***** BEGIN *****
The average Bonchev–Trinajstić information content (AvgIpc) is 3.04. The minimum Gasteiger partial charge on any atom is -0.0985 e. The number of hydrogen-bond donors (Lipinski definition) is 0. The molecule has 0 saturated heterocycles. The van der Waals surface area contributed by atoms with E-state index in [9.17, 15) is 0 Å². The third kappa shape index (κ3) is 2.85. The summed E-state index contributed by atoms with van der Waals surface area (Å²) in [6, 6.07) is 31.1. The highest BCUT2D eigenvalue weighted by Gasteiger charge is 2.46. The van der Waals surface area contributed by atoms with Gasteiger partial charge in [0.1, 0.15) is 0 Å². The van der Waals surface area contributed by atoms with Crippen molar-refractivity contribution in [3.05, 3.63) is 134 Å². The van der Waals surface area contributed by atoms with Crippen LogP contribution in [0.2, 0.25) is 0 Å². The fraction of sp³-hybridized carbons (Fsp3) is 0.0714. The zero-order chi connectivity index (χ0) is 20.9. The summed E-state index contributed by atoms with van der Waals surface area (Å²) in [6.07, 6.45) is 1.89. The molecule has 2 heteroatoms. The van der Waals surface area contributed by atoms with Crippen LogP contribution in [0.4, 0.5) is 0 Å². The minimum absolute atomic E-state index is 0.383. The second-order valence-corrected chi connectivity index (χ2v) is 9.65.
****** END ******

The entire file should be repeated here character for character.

The average Bonchev–Trinajstić information content (AvgIpc) is 3.04. The minimum Gasteiger partial charge on any atom is -0.0985 e. The number of hydrogen-bond donors (Lipinski definition) is 0. The molecule has 0 saturated heterocycles. The van der Waals surface area contributed by atoms with E-state index in [9.17, 15) is 0 Å². The third kappa shape index (κ3) is 2.85. The summed E-state index contributed by atoms with van der Waals surface area (Å²) in [6, 6.07) is 31.1. The highest BCUT2D eigenvalue weighted by Gasteiger charge is 2.46. The van der Waals surface area contributed by atoms with Gasteiger partial charge in [0.1, 0.15) is 0 Å². The van der Waals surface area contributed by atoms with Crippen molar-refractivity contribution in [3.05, 3.63) is 134 Å². The van der Waals surface area contributed by atoms with Crippen LogP contribution in [0.2, 0.25) is 0 Å². The fraction of sp³-hybridized carbons (Fsp3) is 0.0714. The zero-order chi connectivity index (χ0) is 20.9. The summed E-state index contributed by atoms with van der Waals surface area (Å²) in [6.07, 6.45) is 1.89. The molecule has 2 heteroatoms. The van der Waals surface area contributed by atoms with Crippen LogP contribution in [0.4, 0.5) is 0 Å². The minimum absolute atomic E-state index is 0.383. The second-order valence-corrected chi connectivity index (χ2v) is 9.65.